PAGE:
Nanded

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Aerial view of Nanded on the banks of river Godavari. Explore at Wikimapia.

Nanded (called Abichal nagar by the Sikhs) (19.1528°n 77.3189°e) is also known Nanded-Waghala. It is situated on the banks of the river Godavari in Indian state of Maharashtra, in central India. The District of Nanded lies between 18' 15" to 19' 55" North latitude and 77' to 78' 25" East longitude. It is Marathwada's second most important city, next only to Aurangabad and is situated 600 Kms. (400 Miles) East of Mumbai. Nanded-Waghala could prove to be of interest for international business, as it is one of the major cotton growing areas in India.

Nanded is a well-known Sikh Pilgrimage center. One can visit a famous Sikh Gurdwara, Takhat Hazoor Sahib here. This is the city where in 1708, the tenth Sikh Guru, Guru Gobind Singh left for his heavenly abode. Hazoor Sahib is on of the five most important Takhats (thrones) of the Sikhs. Yearly many thousands of Sikhs visit the city to pay their respects to the sacred Gurdwara by the river Godavari.

Mahur and Basar are adjacent tourist attractions. The waterfall of Sahastra Kunda is popular with tourists. Tourists can approach the city Nanded-Waghala from Mumbai (Bombay), Pune or Hyderabad. Nanded is well-connected to all parts of North India and South India by train.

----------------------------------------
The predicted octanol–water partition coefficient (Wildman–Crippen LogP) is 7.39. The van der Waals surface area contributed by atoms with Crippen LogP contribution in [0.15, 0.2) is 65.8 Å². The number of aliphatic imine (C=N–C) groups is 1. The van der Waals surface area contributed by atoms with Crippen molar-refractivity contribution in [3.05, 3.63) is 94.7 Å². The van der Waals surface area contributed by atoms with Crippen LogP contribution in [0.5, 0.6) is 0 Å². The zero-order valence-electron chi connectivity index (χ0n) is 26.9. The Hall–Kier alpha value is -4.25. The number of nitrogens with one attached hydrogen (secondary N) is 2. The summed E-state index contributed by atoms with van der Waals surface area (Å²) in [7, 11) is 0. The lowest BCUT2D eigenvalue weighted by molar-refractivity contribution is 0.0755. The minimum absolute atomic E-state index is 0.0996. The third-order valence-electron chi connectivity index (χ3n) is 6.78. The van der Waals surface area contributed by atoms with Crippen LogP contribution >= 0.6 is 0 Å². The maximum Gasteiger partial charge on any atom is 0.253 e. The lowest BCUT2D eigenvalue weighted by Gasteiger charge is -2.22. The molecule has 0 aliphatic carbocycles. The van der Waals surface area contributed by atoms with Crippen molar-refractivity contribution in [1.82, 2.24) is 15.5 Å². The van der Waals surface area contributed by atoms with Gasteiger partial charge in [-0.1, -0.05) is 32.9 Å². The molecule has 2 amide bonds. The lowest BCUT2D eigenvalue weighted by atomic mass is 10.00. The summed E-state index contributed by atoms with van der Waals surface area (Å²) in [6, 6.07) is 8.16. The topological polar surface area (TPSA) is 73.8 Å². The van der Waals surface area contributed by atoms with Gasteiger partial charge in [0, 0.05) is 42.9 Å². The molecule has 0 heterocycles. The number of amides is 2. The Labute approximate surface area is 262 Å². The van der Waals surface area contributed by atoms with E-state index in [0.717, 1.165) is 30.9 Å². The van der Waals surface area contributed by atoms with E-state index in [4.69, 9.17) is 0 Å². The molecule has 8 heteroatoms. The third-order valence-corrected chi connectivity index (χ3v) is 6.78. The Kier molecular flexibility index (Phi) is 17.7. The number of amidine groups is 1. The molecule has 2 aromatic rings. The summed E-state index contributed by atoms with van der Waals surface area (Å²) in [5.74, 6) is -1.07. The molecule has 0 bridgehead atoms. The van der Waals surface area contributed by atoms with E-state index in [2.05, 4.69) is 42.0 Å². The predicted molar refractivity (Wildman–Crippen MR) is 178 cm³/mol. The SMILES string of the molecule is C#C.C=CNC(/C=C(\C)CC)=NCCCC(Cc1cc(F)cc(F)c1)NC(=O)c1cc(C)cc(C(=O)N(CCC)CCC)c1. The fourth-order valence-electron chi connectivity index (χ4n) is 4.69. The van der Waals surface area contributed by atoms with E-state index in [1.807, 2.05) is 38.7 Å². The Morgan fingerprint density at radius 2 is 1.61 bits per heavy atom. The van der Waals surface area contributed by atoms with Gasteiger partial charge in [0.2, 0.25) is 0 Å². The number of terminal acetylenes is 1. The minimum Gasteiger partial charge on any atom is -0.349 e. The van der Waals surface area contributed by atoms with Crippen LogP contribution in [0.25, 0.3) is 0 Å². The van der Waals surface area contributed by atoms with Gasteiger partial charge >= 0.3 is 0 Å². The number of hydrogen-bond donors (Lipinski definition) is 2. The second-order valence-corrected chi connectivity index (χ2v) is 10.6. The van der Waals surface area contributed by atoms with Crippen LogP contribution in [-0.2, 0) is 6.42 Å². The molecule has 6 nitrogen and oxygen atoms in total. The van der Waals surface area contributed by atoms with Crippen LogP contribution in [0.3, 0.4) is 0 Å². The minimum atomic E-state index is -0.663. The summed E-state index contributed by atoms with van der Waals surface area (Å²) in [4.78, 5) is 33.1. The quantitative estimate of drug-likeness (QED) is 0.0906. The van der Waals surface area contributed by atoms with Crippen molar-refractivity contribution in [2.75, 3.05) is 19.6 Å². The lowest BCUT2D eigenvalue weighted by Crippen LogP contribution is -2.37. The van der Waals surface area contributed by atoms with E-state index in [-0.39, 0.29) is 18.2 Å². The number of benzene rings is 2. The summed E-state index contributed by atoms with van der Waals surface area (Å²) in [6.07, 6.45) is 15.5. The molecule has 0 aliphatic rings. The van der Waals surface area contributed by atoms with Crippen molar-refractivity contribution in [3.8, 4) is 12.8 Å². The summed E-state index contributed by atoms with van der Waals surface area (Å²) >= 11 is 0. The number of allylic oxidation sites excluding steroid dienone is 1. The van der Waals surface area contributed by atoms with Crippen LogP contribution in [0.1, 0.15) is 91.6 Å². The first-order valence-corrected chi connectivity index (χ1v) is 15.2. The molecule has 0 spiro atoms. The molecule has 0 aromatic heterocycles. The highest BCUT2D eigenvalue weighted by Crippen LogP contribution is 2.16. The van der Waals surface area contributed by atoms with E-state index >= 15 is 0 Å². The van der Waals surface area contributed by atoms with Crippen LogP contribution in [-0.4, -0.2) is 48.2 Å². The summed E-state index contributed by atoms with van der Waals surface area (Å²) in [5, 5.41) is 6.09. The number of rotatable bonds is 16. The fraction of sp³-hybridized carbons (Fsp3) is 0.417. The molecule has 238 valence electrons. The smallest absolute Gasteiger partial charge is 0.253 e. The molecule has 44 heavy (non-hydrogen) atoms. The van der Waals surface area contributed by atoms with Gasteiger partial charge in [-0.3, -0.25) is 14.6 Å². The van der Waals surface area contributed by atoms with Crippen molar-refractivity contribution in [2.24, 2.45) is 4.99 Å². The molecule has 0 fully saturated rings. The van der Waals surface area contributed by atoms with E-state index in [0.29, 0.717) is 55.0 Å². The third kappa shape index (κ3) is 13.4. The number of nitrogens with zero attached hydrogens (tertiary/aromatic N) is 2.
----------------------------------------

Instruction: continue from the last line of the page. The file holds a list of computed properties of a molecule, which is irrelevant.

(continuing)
There is a small airport to the north of the city called the Indira Gandhi airport. Unfortunately, none of the national carriers fly to this airport. The main mode of transport into this city is by train and by road.

History of the Traditional Sikh Name

Abchal Nagar, more correctly spelled Abichalnagar (abichal, lit. does not move meaning firmly fixed, unshakably rooted), i.e. Everlasting City, is the name Sikh tradition has given Nanded, a district town in Maharashtra. The place is sacred to the memory of Guru Gobind Singh, who passed away here on 7 October 1708. The shrine honouring his memory is treated as a takht, also spelled takhat - a seat constituting decisive religious authority for the Sikhs, and is named Takhat Sachkhand Sri Hazoor Sahib. The name was probably suggested by a Scriptural line from the SGGS:

abichal nagaru-gobind guru ka namu japat sukhu paia ram
rooted steadfast stands the City of the Master Lord where solace is attained by repeating the Name
(SGGS,pg 783)
  • But the quote is usually interpreted as referring to the City of Amritsar founded by Guru Ram Das, the fourth Nanak.

References

1. Tara Singh, Sri Gur Tirath Sangrahi. Amritsar, n. d.

2. Thakar Singh, Giani, Sri Gurduare Darshan. Amritsar, 1923

3. Randhir, G. S., Sikh Shrines in India. Delhi, 1990

see also Wikipedia:Nanded

External Links